Steven Brandwood came to Rutgers Classics in 2014 after undergraduate study at Yale and a few years of secondary school teaching in Pennsylvania and New Jersey. He has published articles and chapters on Herodotus, Aeschylus, and Catullus and was the Virginia Grace fellow at the American School of Classical Studies in Athens in 2018/19. Steve's dissertation project, Cult-Song and Religious Revival in Hellenistic Athens, considers the traditions of choral poetry associated with revived festival performance contexts in Athens, Delphi, and Delos in the late-Hellenistic period. His research interests include Greek poetry and performance, epigraphy, and religion.

Clough photo v1Isaiah Clough

Isaiah Clough earned his BA in Classics from the University of Arizona. He returned and completed his MA in Classics in 2010. His research interests include Greek and Latin poetry, especially epic and Latin love poetry, as well as the work of Petronius.

RickHale v1Rick Hale

Rick Hale is a current PhD student in the department of Classics at Rutgers University. He studied Film Theory as an undergraduate, and holds a BA in Communication Arts (Radio/TV/Film Focus) from the University of Wisconsin-Madison.  In 2012, he earned a Masters Degree in Library and Information Science from Rutgers.  His current research interests include Orphism and Greek Religion, Classics in Cinema and popular culture, numismatics, and education & rhetoric in the Ancient world.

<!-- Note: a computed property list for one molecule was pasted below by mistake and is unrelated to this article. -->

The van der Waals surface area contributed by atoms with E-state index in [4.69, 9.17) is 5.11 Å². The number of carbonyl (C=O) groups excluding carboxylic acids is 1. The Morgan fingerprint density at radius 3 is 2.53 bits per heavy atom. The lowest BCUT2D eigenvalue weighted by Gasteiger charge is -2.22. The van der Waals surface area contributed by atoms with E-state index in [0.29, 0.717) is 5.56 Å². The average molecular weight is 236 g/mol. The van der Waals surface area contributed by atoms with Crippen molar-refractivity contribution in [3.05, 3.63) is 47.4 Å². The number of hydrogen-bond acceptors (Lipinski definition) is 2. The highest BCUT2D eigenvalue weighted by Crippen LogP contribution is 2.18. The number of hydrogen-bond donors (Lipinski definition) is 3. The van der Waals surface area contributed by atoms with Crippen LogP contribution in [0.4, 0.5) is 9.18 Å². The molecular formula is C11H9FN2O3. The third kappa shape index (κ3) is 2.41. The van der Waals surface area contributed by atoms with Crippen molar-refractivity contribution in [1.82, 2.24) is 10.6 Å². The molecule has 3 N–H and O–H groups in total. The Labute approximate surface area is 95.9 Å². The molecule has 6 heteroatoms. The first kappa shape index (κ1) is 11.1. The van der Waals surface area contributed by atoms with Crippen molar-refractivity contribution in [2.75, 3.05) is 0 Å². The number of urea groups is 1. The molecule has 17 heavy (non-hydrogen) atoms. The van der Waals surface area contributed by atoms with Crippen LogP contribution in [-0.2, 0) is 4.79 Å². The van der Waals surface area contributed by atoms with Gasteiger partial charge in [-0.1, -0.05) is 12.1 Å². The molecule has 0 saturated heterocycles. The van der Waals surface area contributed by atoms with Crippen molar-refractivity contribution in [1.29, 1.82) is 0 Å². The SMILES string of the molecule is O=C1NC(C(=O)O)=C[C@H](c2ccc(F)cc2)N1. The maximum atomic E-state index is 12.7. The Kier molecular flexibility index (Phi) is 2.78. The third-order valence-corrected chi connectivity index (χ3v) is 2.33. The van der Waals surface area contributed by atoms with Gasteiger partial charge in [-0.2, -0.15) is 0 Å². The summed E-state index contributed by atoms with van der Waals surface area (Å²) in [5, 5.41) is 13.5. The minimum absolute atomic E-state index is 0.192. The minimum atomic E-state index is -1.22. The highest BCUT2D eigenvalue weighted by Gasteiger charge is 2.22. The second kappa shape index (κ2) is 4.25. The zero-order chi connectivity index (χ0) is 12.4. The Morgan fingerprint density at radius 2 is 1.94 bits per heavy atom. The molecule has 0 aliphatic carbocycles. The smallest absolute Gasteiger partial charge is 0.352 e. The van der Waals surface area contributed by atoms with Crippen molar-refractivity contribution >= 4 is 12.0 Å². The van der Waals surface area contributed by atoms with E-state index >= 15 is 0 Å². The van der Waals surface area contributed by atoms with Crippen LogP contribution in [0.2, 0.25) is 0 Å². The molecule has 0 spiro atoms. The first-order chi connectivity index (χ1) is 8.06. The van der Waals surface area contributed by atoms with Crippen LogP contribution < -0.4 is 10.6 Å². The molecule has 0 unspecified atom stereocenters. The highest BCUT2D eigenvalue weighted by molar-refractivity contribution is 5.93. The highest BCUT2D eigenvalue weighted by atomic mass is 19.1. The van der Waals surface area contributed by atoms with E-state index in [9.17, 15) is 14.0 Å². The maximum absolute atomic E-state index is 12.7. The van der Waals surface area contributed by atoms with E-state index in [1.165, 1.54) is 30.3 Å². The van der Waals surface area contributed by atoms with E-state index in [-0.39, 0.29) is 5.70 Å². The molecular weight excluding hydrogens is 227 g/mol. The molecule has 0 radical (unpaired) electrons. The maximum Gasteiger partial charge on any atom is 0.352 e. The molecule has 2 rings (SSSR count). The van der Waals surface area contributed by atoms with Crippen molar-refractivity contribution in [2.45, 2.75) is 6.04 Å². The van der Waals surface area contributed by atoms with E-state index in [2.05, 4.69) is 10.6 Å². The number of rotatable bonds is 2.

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Victoria Hodges

Victoria Hodges, after earning her M.A. in Classics at San Francisco State University, joined the Rutgers Classics Department in Fall 2019. She completed her B.A. in Anthropology and Archaeology at Texas A&M University in 2016, where she focused on the archaeology of the Mediterranean seascape. Developing from this interest in the relationship between the early Imperial Romans and the sea, Victoria wrote an M.A. thesis, titled “Mare Quidem Tota Nostra Est: An Analysis of the Marine Metaphor in Roman Epic,” in which she discusses storm and sea imagery within Imperial literature as related to Roman ship construction. Victoria presented a paper further discussing her research on marine literary metaphor (CAMWS 2020). During the summer, Victoria worked on the excavations at Stobi, Macedonia as an intern (2016) and on the Via Consolare Project (VCP) at Pompeii as a trench specialist (2017-2020). She was also a post-excavation specialist for the VCP, during which time she co-authored the post-excavation report and compiled a 3D scan of the archaeological area. Her current research interest focuses on the balance between material culture and gendered literature in the Roman Novel (SCS 2021).